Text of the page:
Algonquin College has lost close to $1 million operating a male-only campus in Saudi Arabia, according to its financial statements.
The Algonquin College of Excellence in Jazan opened in 2013 in a partnership that was supposed to make money.
"Algonquin has the unique opportunity to become a global leader in the export of Ontario education," reads the school's 2014 international strategic plan.
But the campus in Jazan has long been a sore point for the faculty union at Algonquin.
Algonquin professor Jack Wilson, a vice-president of the faculty union, says the region is too unstable and has an "abysmal" human rights record.No kidding. So how much money has this doomed-from-the-start project made so far, professor?
"In our first year in Jazan we lost money and the projections of the money that we were to get have been downgraded from the initial forecast of $20 million over five years to just over four [million.] So I'd even question whether it's an appropriate financial investment," he said.And I'd question whether it's appropriate for an Ontario college to be setting up shop in these human rights-deprived, sharia-ridden environs. Anyone over at Algonquin care to tackle that one?
Doug Wotherspoon, vice-president of international and strategic priorities at Algonquin College, wasn't available for comment.I guess not.
If you've read this far and assumed that this must be Algonquin's one and only foray into the Arab Middle East, you would be wrong:
The college has another campus in Kuwait with about 80 students enrolled.Swell. Is that campus "male only," too? And where, pray tell, is Algonquin planning to open its next branch?
Update: Apparently, Dubai is the next oil-rich, sharia-ridden entity being eyed by Algonquin.
Update: Dug out this nugget of info from Algonquin's 2014 International Strategic Education Plan:
More recently, the government of Ontario approved the college’s plans to partner with Saudi Arabia’s Technical and Vocational Training Corporation (now re-named colleges of excellence) to establish the Algonquin College of Excellence in Jazan, Saudi Arabia. This support runs alongside the province’s effort to rebound from the global recession and balance its finances.So you mean to say that Algonquin had the Wynne government's backing for this project? But how could either possibly justify opening a branch operation in one of the most repressive countries on the planet? Well, here's how Algonquin tried to do it (as set out in the same document; the italics are mine):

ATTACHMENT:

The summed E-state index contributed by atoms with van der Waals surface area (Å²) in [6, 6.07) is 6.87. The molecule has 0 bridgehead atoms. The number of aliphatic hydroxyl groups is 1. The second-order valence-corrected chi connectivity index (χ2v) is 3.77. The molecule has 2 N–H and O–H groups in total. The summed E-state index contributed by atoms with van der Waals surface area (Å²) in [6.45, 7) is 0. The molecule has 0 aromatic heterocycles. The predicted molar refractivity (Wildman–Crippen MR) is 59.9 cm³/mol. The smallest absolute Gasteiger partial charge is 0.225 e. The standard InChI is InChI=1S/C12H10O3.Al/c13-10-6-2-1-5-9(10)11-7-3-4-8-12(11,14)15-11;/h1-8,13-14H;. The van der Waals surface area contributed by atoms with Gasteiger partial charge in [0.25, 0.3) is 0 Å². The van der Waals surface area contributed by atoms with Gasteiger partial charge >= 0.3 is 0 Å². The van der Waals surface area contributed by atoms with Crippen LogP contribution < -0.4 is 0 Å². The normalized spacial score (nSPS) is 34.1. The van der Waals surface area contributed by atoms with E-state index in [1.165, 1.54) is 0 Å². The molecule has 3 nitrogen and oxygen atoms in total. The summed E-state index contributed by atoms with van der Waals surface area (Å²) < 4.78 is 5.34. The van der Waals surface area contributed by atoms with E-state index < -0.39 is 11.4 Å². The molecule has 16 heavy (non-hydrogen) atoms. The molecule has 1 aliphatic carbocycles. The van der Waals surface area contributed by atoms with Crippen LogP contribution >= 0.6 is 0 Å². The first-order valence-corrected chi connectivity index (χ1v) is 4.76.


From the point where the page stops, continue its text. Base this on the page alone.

Human Rights Considerations When Pursuing International Opportunities
Canadian educational institutions establishing partnerships abroad must be prepared to answer—for themselves and their stakeholders—questions of how to deal with issues of human rights. algonquin college’s framework for determining opportunities for offshore international recruitment and partnership considers the treatment of human rights among a series of critical indicators.
Algonquin believes that education is a powerful, effective force for positive change in any country. It can improve economic and social wellbeing in countries that have demonstrated a real desire to progress—countries that invest in improving education and healthcare, and that promote a stable business environment with growing gdp.
For these reasons, while some fee Algonquin should not partner with countries that do not offer the same human rights protections as Canada, the college is convinced that working with those genuinely invested in change can yield beneficial outcomes. Saudi Arabia and China, for example, are investing heavily in education and have explicit policies encouraging their educational institutions to partner with those in the West.What a load of codswallop! This isn't about Algonquin fostering "change" in Saudi Arabia and China (which about as "genuinely invested" in it as they are in becoming freedom-loving democracies). It's about the college trying to make a shite-load of money--and, it must be said, in some pretty sketchy places.